17 September 2019, 00:23
Udmurt scientist's suicide provokes disputes about learning native languages in Caucasus
In North Ossetia and Karachay-Cherkessia, NGOs called for a revision of the law on the study of native languages after Albert Razin, a supporter of the preservation of the Udmurt language, had committed suicide in public. The languages of the peoples of Northern Caucasus are endangered, note users of social networks.
The "Caucasian Knot" has reported that in July 2018, the State Duma of the Russian Federation adopted amendments to the Law "On Education", implying the study of the state languages of the republics of Russia "on a voluntary basis."
The bill provoked indignation of residents of national regions who saw in it a threat to the languages and culture of their peoples.
On September 10, the 79-year-old scientist committed self-immolation at a picket in front of the building of the State Council of the Udmurt Republic in Izhevsk.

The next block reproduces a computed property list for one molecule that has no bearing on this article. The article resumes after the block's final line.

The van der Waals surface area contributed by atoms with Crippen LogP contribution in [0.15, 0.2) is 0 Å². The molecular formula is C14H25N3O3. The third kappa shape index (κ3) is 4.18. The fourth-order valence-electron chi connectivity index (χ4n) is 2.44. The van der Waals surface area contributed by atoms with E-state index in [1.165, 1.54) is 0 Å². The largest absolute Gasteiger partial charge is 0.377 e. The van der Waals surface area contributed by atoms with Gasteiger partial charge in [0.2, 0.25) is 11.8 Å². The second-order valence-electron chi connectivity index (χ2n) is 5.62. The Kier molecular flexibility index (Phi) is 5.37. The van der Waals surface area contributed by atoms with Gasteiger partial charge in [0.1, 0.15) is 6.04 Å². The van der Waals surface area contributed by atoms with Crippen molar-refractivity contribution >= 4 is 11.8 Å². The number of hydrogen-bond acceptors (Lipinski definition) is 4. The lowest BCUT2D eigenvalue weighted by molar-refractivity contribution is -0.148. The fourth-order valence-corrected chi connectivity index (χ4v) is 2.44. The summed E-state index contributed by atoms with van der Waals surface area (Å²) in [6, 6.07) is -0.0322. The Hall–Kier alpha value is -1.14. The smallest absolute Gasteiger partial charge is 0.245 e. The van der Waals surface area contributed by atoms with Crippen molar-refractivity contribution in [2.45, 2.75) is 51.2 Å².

The NGOs of the Caucasus reacted to his suicide. Thus, the Ossetian organization "Nyfs" and the youth committee "Styr Nykhasa" noted that Albert Razin was seeking the cancellation of the law on the study of native languages.
"His self-sacrifice is now woven into the history of the struggle of every indigenous people of Russia to preserve the identity," the "Alania-Inform" reports on its website.
The "Congress of the Karachay People" supported the Albert Razin's position against the refusal of compulsory study of native languages at schools.
"Until the last minute of his life," Albert Razin was seeking to preserve the Udmurt language, and he was defending that "issue urgent for all small peoples of Russia," noted an author of the blog on the "Caucasian Knot" entitled "A Nalchik woman's point of view".
This article was originally published on the Russian page of 24/7 Internet agency ‘Caucasian Knot’ on September 16, 2019 at 02:32 pm MSK. To access the full text of the article, click here.